This prospective and descriptive study was done at the department of respiratory medicine, a tertiary care teaching hospital in northern India between January 2017 and December 2019. Ethical clearance was approved by the institutional ethical committee. All patients ≥12 years old with a diagnosis of hydropneumothorax were included in the study. Patients with traumatic or iatrogenic hydropneumothorax were also excluded from the study.

Particulars of the patients were recorded in full. A detailed record of the presenting symptoms such as fever, cough, weight loss, loss of appetite, and hemoptysis was made. History of contact with tubercular patients was also recorded. The history of tuberculosis treatment by the patient was noted. Modified Prasad classification was used to assess the economic status of the patients.[5] A chest X-ray (posterior-anterior view) was obtained to assess the pulmonary involvement in all the patients of hydropneumothorax. Directly observed treatment short-course, according to the Revised National Tuberculosis Control Program for India[6] was used for the treatment of drug-sensitive tuberculosis.

In all cases, straight-line dullness, immediate shifting dullness, coin test, and succussion splash were noted.[3],[7] The examination was done in a sitting or standing position. For the shifting dullness, the patient was first examined in a sitting position and later was asked to lie supine. This examination was performed by two researchers (SKS and PY). In case of a discrepancy in findings, the cases were examined by the third researcher (KKT), and his findings were considered final.

Underwater sealed chest tube drainage was done under local anesthesia. The safe triangle was marked. The safe triangle is an area bordered by the anterior border of the latissimus dorsi, the lateral border of the pectoralis major, and a line superior to the horizontal level of the nipple, with its apex toward the axilla. This is the site that coincides with the fifth or sixth space in the midaxillary line.[8] The chest tube was removed when the affected lung became fully expanded with no air leak and daily intercostal tube drain (ICD) drainage of <100 mL.[8]

Tuberculosis was confirmed by the presence of acid-fast bacilli (AFB) in the sputum by the Ziehl–Neelsen technique. A diagnosis of pulmonary tuberculosis was ruled out if the sputum for AFB was negative on two separate occasions, and the patients did not show a positive response to 2 to 3 weeks of an antibiotics course. They were further confirmed as a case of pulmonary tuberculosis if their clinical features improved with treatment with antitubercular drugs. Pleural fluid was also subjected to routine microscopy, biochemical analyses (proteins, glucose, and lactate dehydrogenase). Light's criteria were used to classify pleural fluid in exudate and transudate pleural effusion. Xpert MTB/RIF (Xpert) (Cepheid, Sunnyvale, CA) for Mycobacterium tuberculosis was also carried out in all cases. Culture and sensitivity test for Mycobacterium was not done because of its nonavailability.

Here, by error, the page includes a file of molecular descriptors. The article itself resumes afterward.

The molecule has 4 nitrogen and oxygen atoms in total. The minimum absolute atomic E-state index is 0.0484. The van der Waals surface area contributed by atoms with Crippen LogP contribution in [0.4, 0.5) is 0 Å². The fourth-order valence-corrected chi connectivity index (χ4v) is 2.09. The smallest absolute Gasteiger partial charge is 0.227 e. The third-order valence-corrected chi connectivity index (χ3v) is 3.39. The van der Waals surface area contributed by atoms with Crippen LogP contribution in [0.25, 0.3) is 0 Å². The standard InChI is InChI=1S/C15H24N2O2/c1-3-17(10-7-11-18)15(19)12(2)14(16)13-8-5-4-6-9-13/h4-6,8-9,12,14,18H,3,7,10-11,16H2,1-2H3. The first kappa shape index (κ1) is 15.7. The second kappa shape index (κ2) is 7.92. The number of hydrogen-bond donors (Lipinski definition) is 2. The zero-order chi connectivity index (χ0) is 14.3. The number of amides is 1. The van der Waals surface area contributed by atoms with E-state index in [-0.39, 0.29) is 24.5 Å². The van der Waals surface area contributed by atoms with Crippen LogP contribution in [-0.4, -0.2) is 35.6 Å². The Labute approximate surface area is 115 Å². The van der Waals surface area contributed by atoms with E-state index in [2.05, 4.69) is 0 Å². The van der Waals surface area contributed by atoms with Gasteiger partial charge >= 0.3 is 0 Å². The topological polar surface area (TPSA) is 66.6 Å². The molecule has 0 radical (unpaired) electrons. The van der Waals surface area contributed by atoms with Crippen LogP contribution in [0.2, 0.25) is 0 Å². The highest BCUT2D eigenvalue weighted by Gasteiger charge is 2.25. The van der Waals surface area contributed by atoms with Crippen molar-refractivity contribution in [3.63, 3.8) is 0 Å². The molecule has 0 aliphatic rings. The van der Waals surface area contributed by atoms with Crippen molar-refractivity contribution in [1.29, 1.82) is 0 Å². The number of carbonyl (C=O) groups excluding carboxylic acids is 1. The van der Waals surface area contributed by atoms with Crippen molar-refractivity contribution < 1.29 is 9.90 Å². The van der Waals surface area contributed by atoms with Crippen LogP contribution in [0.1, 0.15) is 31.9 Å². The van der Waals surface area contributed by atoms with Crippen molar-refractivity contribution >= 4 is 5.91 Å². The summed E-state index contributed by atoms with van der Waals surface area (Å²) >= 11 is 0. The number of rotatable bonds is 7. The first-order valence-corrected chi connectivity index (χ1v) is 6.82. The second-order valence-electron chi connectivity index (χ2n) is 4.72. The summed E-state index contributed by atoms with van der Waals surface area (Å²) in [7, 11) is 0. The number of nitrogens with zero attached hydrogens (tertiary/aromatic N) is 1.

Statistical analysis

All data were initially entered in Microsoft Excel 2016 (Microsoft Corporation, Microsoft Excel [Internet]. 2016. Available from: https://office.microsoft.com/excel) and later analyzed using the same software. Mean, standard deviation, and frequency (percentage) were used to describe the results of this descriptive study.

  Results Top

Fifty-two patients diagnosed with hydropneumothorax were included in this study. The mean age of the patients was 34.17 ± 11.6 years. Thirty-nine (75%) patients were male [Table 1]. Breathlessness and cough were the most common presenting feature seen in 50 (96.2%) and 49 (94.2%) patients, respectively. Fever was seen in 47 (90.3%), chest pain in 48 (92.3%), weight loss and loss of appetite in 30 (57.7%) patients, and hemoptysis in 11 (21.2%) patients. History of antitubercular treatment was present in 20 (38.5%) patients. Twenty-five (48.1%) patients gave a history of contact with tuberculosis patients. Hypertension, diabetes mellitus, and breast carcinoma were present as a comorbidity in 7 (13.46%), 4 (7.8%), and 1 (1.9%) patients, respectively.